Director: Robert Eggers
If you thought The Witch was weird, get ready for Eggers’ second project, because The Lighthouse is bananas. It’s been long enough since Twilight that people should know by now that Robert Pattinson is an amazing actor who can do anything, and here he teams up with Willem Dafoe, the master of the bizarre and twisted. Together they form a dynamic duo who A24 & Eggers took in hand, challenged to the max, and gambled on being great. Well, it worked, because this film is like no other you will see this year or any other, a sea-salt drama with vivid fantasy, mixed with frightening reality, until you don’t know which end is up. Add in a little mythology (Prometheus), a little classic literature (The Rime of the Ancient Mariner), and you’ve got something really unique to feast upon, if such is your taste. That might be a relatively small group, this movie is raving mad after all, but for that subset, something special awaits.
Two men, one old and one young, travel to a spit of rock off the coast of New England to man its lighthouse in shifts for four weeks; a hard task on a hard island. The older, a veteran sailor and wickie, is in charge of the light itself, while the younger, a rough character and nomadic worker, tends to the mending and the hauling and the general labor. As the weeks roll by, the isolation becomes more difficult to bare, as do the dreams, the vapors, the ideas that pop into the head, and the fantasies that can begin to seem too true. A storm rises and threatens to maroon the men on the god-forsaken island for as long as it lasts, with no boats being able to travel and no help coming. Their close proximity, frequent arguments, and drunkenness drive the two men near madness, with violence only an inch away, and their true natures swimming closer to the surface.
Looking back on my Witch review, and also thinking about Hereditary, it makes complete sense why I liked the followup films better, Lighthouse and Midsommar, respectively. Eggers and Aster have a lot in common, are coming out at the same time, look amazingly strong from the gate, but their first features were a little too safe, were clinging a little too hard to the genre. Both their debuts were too horror for my taste, I wanted them to go in a more metaphoric direction; what’s great in both cases is that they did exactly as I asked with their second offerings, and I’m so pleased to see the paths they’re now going down.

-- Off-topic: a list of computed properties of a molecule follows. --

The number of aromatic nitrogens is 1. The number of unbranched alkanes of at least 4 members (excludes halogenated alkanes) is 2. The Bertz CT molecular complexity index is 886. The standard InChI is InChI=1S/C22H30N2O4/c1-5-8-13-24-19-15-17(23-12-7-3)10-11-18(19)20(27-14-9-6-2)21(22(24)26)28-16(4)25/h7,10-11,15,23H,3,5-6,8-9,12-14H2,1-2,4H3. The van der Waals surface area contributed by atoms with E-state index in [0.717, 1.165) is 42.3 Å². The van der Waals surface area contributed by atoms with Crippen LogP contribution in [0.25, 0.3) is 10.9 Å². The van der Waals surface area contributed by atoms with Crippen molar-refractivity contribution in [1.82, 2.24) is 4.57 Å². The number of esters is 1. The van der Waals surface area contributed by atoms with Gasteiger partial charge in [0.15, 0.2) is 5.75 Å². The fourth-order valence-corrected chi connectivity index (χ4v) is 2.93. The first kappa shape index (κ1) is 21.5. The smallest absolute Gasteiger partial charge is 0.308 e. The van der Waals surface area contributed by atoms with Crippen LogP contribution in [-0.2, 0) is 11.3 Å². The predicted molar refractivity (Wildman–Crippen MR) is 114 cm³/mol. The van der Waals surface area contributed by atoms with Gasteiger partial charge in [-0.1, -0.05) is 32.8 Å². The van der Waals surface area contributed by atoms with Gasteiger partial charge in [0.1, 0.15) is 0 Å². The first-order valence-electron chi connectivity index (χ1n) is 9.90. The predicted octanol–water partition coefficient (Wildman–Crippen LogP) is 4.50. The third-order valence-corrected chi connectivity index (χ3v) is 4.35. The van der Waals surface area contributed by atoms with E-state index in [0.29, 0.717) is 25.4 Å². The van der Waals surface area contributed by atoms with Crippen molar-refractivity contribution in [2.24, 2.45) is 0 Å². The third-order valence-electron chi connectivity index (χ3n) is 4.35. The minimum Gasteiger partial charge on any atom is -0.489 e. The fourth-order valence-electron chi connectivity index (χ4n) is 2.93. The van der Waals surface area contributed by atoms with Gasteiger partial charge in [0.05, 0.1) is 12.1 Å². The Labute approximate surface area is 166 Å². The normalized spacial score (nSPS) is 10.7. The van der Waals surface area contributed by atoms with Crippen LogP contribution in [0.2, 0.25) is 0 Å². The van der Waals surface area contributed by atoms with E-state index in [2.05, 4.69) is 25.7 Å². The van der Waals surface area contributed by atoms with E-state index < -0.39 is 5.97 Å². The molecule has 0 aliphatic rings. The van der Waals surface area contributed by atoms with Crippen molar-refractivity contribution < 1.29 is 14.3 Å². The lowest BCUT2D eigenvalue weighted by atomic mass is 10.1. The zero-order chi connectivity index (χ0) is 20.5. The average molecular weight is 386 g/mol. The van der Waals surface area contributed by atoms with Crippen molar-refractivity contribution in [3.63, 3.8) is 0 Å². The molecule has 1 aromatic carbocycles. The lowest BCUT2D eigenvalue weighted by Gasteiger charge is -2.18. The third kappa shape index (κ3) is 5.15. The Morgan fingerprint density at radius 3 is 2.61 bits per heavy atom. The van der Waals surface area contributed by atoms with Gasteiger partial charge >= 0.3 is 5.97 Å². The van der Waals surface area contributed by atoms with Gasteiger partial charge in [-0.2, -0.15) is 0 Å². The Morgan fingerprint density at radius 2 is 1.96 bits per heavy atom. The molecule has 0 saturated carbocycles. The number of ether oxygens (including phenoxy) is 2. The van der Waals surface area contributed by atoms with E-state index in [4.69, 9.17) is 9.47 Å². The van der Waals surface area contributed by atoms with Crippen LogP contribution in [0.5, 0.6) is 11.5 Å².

Lighthouse was a giant mind game, one huge metaphor, refused to play nice, and that, to me, is why it worked. You can read into the message in many ways; masculinity, loneliness, repression, guilt. But I saw it as a God/Father vs Mankind/Son tale, with the light being knowledge, the rock being Earth, humans pulled in so many directions by a mad deity; again, see it in your own way, and I don’t mean everything shown is literally one part of real life or another, just sharing how I generally sensed the point. Pattinson was bonkers in a good way, when isn’t Dafoe, and both men played off each other so well, riding the waves of insanity that got stronger and stronger as the story unfurled. The Lighthouse is somehow one of the toughest movies of the year, unyielding and forceful, while definitely also being one of the oddest too, unique and brooding, a combination that had me standing to applaud.
My rating: ☆ ☆ ☆ ☆